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        You are right, the lemma needs the argument of the polynomial to be random, not the strings. Thank you for the correction!

        OK then, I see a reason to use the weaker lemma instead of the stronger usual guess if the only solution the author's got is hashing, and proving the usual guess turns out to be hard. However, in practice, authors either rely on the usual guess (just calculating modulo different relatively prime values) or have a fast solution without hashing.

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    7 months ago, # ^ |
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    Rolling hash is (s0 + s1 x + s2 x2 + ...)%mod. Here mod = 109 + 7 is fixed and we choose x uniformly at random. When we compare two strings, if we do this for the same modulo but four distinct x 's, the probability of collision is , and the probability that an unwanted collision happens in pairs is at most 10 - 6.

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      7 months ago, # ^ |
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      Oh, I got it. I think the more popular way (at least in Russian-speaking community) is to use two different primes, not several hashes modulo single prime.

      This might be a bit better because the empiric argument (that those two hash values are almost independent random variables) I given above somehow proves that two primes is enough for almost any problem.

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7 months ago, # |
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Nice blog.

Also: stress testing your solution is very important but it doesn't mean you shouldn't prove the correctness. A perfect example is finding the two furthest points on the convex hull. There is a wrong solution that I couldn't fail with hours of stress testing.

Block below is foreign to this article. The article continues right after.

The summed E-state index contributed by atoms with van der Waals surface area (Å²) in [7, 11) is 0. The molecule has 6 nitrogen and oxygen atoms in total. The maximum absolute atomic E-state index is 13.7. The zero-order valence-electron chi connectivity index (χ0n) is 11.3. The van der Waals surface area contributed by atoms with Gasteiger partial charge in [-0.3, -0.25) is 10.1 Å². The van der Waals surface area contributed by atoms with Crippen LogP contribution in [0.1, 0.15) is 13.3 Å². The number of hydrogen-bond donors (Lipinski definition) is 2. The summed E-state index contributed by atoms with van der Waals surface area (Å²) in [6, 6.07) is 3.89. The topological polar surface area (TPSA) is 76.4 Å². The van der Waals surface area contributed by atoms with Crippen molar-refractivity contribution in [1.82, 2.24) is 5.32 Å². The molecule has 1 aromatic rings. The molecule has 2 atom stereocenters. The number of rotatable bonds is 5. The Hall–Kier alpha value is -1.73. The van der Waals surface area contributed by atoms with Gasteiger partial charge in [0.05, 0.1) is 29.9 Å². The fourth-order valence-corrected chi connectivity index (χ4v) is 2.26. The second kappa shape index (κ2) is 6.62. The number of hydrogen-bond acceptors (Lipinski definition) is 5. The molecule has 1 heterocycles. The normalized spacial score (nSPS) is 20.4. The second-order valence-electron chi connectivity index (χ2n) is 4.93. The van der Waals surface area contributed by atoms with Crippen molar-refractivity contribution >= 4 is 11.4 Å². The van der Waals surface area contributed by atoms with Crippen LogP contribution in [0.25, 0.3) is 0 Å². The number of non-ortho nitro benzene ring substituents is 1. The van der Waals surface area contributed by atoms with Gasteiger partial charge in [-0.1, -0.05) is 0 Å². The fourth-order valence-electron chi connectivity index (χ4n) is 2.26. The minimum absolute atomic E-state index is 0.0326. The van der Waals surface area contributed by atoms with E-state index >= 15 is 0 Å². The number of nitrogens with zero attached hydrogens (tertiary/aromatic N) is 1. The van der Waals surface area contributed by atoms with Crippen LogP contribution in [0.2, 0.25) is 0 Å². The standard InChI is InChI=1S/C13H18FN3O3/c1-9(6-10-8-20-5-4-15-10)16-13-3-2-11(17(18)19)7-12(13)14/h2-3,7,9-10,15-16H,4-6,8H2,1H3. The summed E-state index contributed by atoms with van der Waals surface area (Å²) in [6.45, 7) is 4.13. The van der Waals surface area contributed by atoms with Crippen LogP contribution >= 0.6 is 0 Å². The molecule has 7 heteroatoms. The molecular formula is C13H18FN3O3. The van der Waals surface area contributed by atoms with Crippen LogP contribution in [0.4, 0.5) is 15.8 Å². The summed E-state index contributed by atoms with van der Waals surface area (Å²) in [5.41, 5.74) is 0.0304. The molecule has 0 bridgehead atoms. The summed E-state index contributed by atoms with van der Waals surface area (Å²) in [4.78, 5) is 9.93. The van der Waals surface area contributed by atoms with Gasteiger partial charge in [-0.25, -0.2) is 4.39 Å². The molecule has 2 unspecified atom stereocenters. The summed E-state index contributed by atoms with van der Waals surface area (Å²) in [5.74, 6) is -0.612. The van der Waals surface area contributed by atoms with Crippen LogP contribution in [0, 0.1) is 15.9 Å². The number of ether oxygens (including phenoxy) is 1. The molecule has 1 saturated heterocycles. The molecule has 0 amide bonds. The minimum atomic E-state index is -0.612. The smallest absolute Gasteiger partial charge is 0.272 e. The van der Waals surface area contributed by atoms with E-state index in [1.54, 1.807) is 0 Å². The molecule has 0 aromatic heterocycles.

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    7 months ago, # ^ |
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    I couldn't fail with hours of stress testing

    I agree with your point, but sometimes it might be also an issue of your way of running stress tests. Particularly in the case of two furthest points on the convex hull and the common wrong solution using two pointers technique, the bad way to stress test would be to generate random polygons consisting of large number of points because they are pretty close to be regular and many wrong solutions may work for them.

    I believe that if you stressed your solution on random polygons consisting of 3..6 points with coordinates in a small range (to force points get on a same line), you would almost immediately get the counter-test.

    In the other words, making a good stress test also requires some experience from you.

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      7 months ago, # ^ |
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      I agree that quick stress testing on smart tests might be more valuable that hours of stress testing on random tests.

      You are wrong about that furthest-points problem though. I was generating tests with small number of points but apparently the probability of getting the exact malicious test is extremely small, even if you choose the perfect N.

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    7 months ago, # ^ |
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    Can you elaborate on that wrong solution? I got curious.

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What's your viewpoint about searching problems which are solved by search algorithm such as alpha-beta pruning? Do you think this kind of problem should not appear in normal algorithm contest?

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7 months ago, # |